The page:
I translated pieces of an article from 1963 and posted them below. You’ll read about how the animal game was played in Cambodia, how different variations of the game pre-existed the one we all know (including the more prominent flower game), and that Brazilians have a Mexican to thank for the continuation and proliferation of the game in Rio.
Jornal do Brasil
Despite a law to the contrary, the animal game is considered one of the most serious institutions in Brazil. And every afternoon, from one end of the country to the other, Brazilians ask themselves: “What animal did you get?” The animal game only exists in Brazil and in Phnom Penh, Cambodia. The animal game started to be played in Brazil and only a few years later it was introduced in Phnom Penh. Senator Érico Coelho (depicted), who in 1915 proposed to congress the legalization of the animal game throughout the country – which occurred for the first time – justified his bill with the fact that it was an eminently Brazilian game, warning that it would be easier pass a camel through the eye of a needle than to make people stop gambling on the camel.
Before the animal game appeared in Brazil, there existed, with the same characteristics, the game of flowers, fruits, birds and numbers. Before the advent of the animal game, the numbers game was very popular in Espírito Santo. The flower game, however, was the one that had the most fans throughout the whole country. As in the current animal game, the other games consisted of 25 numbers, a fact for which no one has yet found an explanation. […] A Mexican, by the name of Manoel Ismael Zevada, was the biggest financier of the flower game in Rio. His bank was on Rua do Ouvidor, according to the chroniclers of Old Rio.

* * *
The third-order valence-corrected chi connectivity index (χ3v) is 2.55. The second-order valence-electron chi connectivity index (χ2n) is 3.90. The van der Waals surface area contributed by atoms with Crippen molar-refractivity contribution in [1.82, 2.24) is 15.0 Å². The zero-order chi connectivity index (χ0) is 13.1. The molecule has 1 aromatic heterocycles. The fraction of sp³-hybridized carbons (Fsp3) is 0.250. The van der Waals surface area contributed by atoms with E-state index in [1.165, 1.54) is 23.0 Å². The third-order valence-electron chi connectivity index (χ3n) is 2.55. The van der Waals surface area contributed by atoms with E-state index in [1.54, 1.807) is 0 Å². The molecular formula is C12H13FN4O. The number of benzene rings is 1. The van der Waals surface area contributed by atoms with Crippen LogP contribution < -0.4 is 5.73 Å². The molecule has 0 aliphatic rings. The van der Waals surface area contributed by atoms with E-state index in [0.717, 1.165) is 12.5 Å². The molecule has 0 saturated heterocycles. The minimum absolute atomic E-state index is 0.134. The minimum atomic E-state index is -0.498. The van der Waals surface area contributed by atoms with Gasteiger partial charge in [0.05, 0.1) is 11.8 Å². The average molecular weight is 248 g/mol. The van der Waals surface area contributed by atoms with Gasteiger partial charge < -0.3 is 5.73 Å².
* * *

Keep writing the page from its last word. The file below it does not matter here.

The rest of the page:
(Almanak Laemmert: Administrativo, Mercantil e Industrial do Rio de Janeiro, 1900)
This is where the Barão de Drummond comes into play. João Batista Viana Drummond, a friend of Dom Pedro II, from Minas Gerais, would address Princess Isabel as “my angel” and, in her honor, named the farm on his property after her. It would become Vila Isabel – on the former Fazenda do Macaco, where he founded a zoo (on the slope of the Serra do Engenho Novo), which was the first that Rio had. […] Because he was one of the monarchists who supported Marechal Deodoro da Fonseca, Barão de Drummond fell into disgrace with Marechal Floriano Peixoto, who cut the annual sum that the Federal Government gave for the maintenance of his Zoo by 10 contos de réis. That was in 1892.
The Mexican, Zevada, knowing that Barão de Drummond was going to close the Zoo, due to a lack of financing, proposed the animal game – just as he did on Rua do Ouvidor – in order to keep it going.
Quickly, the animal game dominated the city and the zoo was no longer big enough for the visitors, who went to Vila Isabel to gamble more than they went there to see the animals in the zoo.
In less than a year there wasn’t a corner in Rio without an animal game, which alarmed the police, who prohibited it at the zoo. Already rooted in the habits of the carioca, it began to be played out of sight…
Source (pdf, PT)